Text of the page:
Spontaneous absolute asymmetric synthesis

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Spontaneous absolute asymmetric synthesis is a chemical phenomenon that stochastically generates chirality based on autocatalysis and small fluctuations in the ratio of enantiomers present in a racemic mixture.[1] In certain reactions which initially do not contain chiral information, stochastically distributed enantiomeric excess can be observed. The phenomenon is different from chiral amplification, where enantiomeric excess is present from the beginning and not stochastically distributed. Hence, when the experiment is repeated many times, the average enantiomeric excess approaches 0%.[2] The phenomenon has important implications concerning the origin of homochirality in nature.[3]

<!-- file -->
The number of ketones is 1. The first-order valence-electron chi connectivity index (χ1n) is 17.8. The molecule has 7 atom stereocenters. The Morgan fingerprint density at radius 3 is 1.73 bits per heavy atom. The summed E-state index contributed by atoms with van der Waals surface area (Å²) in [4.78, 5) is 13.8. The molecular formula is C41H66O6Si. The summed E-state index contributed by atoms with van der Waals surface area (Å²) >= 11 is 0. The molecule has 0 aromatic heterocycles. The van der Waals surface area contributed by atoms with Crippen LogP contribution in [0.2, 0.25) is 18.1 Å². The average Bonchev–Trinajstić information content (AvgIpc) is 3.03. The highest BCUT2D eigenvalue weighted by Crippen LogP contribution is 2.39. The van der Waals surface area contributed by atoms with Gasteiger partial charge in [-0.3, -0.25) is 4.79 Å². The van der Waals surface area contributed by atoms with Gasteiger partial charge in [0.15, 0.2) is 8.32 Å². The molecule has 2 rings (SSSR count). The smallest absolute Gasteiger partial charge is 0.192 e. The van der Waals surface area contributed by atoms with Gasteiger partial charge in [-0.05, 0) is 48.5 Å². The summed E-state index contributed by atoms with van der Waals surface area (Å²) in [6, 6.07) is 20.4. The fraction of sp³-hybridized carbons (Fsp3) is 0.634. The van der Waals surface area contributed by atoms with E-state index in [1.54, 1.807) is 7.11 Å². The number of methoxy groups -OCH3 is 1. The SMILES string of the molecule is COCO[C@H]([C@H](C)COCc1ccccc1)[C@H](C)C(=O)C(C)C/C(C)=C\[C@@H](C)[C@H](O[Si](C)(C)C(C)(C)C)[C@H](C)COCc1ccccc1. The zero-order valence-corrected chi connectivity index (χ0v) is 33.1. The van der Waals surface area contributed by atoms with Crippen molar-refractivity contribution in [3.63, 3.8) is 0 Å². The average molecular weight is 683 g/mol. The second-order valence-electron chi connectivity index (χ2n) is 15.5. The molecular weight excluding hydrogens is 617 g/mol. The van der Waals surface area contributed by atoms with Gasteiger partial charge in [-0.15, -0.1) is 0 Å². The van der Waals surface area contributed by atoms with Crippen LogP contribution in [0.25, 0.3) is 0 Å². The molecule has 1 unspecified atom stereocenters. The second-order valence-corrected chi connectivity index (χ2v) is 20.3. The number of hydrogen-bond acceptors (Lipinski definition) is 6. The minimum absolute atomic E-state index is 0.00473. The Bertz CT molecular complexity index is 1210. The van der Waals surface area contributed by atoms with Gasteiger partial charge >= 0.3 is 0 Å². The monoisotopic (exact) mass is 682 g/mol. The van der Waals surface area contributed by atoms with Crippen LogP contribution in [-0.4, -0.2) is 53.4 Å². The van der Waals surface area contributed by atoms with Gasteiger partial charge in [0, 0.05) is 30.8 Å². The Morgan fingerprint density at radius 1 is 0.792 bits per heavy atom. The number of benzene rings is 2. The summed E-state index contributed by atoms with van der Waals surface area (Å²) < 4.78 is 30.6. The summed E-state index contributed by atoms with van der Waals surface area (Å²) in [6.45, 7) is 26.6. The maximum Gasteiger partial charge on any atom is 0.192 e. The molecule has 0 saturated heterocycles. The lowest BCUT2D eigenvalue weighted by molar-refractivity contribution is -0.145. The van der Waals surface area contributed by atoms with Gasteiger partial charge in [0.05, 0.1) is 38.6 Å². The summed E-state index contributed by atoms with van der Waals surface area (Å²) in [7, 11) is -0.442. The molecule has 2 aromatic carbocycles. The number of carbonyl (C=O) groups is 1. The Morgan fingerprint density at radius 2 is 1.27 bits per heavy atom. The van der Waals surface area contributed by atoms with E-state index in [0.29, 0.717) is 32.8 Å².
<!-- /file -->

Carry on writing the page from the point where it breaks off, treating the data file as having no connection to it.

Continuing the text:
1. ^ Tsuneomi Kawasaki, Kenta Suzuki, Masako Shimizu, Keisuke Ishikawa and Kenso Soai, Chirality, Volume 18, Issue 7, pages 479–482, 2006, doi:10.1002/chir.20273
  2. ^ Kenta Suzuki, Kunihiko Hatase, Daisuke Nishiyama, Tsuneomi Kawasaki, Kenso Soai, Journal of Systems Chemistry 2010, 1:5 (18 August 2010), doi:10.1186/1759-2208-1-5
  3. ^ "Interview: In the beginning...". Highlights in Chemical Science (5). 2008. Retrieved June 18, 2014.